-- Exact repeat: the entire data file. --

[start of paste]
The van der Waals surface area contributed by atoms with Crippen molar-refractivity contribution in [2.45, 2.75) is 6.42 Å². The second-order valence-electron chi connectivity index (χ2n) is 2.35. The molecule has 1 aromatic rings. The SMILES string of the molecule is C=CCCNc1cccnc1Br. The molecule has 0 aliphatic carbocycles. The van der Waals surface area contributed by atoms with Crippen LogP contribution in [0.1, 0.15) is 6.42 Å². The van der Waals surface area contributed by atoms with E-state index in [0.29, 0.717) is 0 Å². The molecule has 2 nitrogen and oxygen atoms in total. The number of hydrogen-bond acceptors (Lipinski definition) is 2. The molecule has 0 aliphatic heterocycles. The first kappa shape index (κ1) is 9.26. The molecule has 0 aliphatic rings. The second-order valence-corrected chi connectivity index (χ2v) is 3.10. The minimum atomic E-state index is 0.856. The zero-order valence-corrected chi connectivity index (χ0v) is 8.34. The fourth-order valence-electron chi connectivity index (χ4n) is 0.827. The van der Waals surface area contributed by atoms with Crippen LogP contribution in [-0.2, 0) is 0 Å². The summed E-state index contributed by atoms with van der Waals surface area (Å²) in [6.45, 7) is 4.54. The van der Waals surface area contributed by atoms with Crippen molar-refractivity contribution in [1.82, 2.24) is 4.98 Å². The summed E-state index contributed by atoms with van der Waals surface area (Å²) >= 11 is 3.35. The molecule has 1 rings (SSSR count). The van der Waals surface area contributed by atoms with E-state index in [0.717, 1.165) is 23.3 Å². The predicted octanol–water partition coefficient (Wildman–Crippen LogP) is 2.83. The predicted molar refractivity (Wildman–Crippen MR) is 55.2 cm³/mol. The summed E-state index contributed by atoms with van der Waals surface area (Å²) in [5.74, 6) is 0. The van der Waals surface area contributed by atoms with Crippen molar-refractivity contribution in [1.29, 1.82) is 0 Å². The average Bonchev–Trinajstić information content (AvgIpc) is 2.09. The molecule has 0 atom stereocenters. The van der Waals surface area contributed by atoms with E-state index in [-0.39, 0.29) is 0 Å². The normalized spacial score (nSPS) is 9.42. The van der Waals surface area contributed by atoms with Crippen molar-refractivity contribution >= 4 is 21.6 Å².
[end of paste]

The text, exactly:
The van der Waals surface area contributed by atoms with Crippen molar-refractivity contribution in [2.45, 2.75) is 6.42 Å². The second-order valence-electron chi connectivity index (χ2n) is 2.35. The molecule has 1 aromatic rings. The SMILES string of the molecule is C=CCCNc1cccnc1Br. The molecule has 0 aliphatic carbocycles. The van der Waals surface area contributed by atoms with Crippen LogP contribution in [0.1, 0.15) is 6.42 Å². The van der Waals surface area contributed by atoms with E-state index in [0.29, 0.717) is 0 Å². The molecule has 2 nitrogen and oxygen atoms in total. The number of hydrogen-bond acceptors (Lipinski definition) is 2. The molecule has 0 aliphatic heterocycles. The first kappa shape index (κ1) is 9.26. The molecule has 0 aliphatic rings. The second-order valence-corrected chi connectivity index (χ2v) is 3.10. The minimum atomic E-state index is 0.856. The zero-order valence-corrected chi connectivity index (χ0v) is 8.34. The fourth-order valence-electron chi connectivity index (χ4n) is 0.827. The van der Waals surface area contributed by atoms with Crippen LogP contribution in [-0.2, 0) is 0 Å². The summed E-state index contributed by atoms with van der Waals surface area (Å²) in [6.45, 7) is 4.54. The van der Waals surface area contributed by atoms with Crippen molar-refractivity contribution in [1.82, 2.24) is 4.98 Å². The summed E-state index contributed by atoms with van der Waals surface area (Å²) >= 11 is 3.35. The molecule has 1 rings (SSSR count). The van der Waals surface area contributed by atoms with E-state index in [0.717, 1.165) is 23.3 Å². The predicted octanol–water partition coefficient (Wildman–Crippen LogP) is 2.83. The predicted molar refractivity (Wildman–Crippen MR) is 55.2 cm³/mol. The summed E-state index contributed by atoms with van der Waals surface area (Å²) in [5.74, 6) is 0. The van der Waals surface area contributed by atoms with Crippen molar-refractivity contribution in [1.29, 1.82) is 0 Å². The average Bonchev–Trinajstić information content (AvgIpc) is 2.09. The molecule has 0 atom stereocenters. The van der Waals surface area contributed by atoms with E-state index in [-0.39, 0.29) is 0 Å². The normalized spacial score (nSPS) is 9.42. The van der Waals surface area contributed by atoms with Crippen molar-refractivity contribution >= 4 is 21.6 Å².